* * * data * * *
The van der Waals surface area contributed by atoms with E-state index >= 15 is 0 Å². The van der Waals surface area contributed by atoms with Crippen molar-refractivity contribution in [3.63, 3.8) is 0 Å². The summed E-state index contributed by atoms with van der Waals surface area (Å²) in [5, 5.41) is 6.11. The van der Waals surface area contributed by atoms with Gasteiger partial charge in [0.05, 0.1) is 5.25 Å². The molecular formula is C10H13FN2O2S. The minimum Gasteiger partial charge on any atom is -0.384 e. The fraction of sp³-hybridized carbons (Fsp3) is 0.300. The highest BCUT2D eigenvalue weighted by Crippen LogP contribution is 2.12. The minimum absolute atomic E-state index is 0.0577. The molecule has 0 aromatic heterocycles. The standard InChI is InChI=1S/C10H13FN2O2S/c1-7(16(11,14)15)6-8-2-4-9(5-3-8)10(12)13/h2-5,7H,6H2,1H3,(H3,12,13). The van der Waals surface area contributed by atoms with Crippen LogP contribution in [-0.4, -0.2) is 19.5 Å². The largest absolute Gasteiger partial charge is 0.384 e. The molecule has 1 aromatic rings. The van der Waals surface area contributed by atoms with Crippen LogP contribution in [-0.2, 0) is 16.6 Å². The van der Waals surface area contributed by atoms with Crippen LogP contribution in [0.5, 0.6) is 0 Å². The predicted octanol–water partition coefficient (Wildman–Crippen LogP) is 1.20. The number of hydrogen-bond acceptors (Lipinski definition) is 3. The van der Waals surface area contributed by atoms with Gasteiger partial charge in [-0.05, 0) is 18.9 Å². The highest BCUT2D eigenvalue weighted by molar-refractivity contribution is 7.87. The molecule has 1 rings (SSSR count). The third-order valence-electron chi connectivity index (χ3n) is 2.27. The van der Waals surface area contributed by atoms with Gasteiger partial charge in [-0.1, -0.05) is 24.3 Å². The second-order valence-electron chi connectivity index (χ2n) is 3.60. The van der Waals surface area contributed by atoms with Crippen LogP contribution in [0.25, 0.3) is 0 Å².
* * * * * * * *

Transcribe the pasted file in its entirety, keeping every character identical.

The van der Waals surface area contributed by atoms with E-state index >= 15 is 0 Å². The van der Waals surface area contributed by atoms with Crippen molar-refractivity contribution in [3.63, 3.8) is 0 Å². The summed E-state index contributed by atoms with van der Waals surface area (Å²) in [5, 5.41) is 6.11. The van der Waals surface area contributed by atoms with Gasteiger partial charge in [0.05, 0.1) is 5.25 Å². The molecular formula is C10H13FN2O2S. The minimum Gasteiger partial charge on any atom is -0.384 e. The fraction of sp³-hybridized carbons (Fsp3) is 0.300. The highest BCUT2D eigenvalue weighted by Crippen LogP contribution is 2.12. The minimum absolute atomic E-state index is 0.0577. The molecule has 0 aromatic heterocycles. The standard InChI is InChI=1S/C10H13FN2O2S/c1-7(16(11,14)15)6-8-2-4-9(5-3-8)10(12)13/h2-5,7H,6H2,1H3,(H3,12,13). The van der Waals surface area contributed by atoms with Crippen LogP contribution in [-0.4, -0.2) is 19.5 Å². The largest absolute Gasteiger partial charge is 0.384 e. The molecule has 1 aromatic rings. The van der Waals surface area contributed by atoms with Crippen LogP contribution in [-0.2, 0) is 16.6 Å². The van der Waals surface area contributed by atoms with Crippen LogP contribution in [0.5, 0.6) is 0 Å². The predicted octanol–water partition coefficient (Wildman–Crippen LogP) is 1.20. The number of hydrogen-bond acceptors (Lipinski definition) is 3. The van der Waals surface area contributed by atoms with Gasteiger partial charge in [-0.05, 0) is 18.9 Å². The highest BCUT2D eigenvalue weighted by molar-refractivity contribution is 7.87. The molecule has 1 rings (SSSR count). The third-order valence-electron chi connectivity index (χ3n) is 2.27. The van der Waals surface area contributed by atoms with Gasteiger partial charge in [-0.1, -0.05) is 24.3 Å². The second-order valence-electron chi connectivity index (χ2n) is 3.60. The van der Waals surface area contributed by atoms with Crippen LogP contribution in [0.25, 0.3) is 0 Å².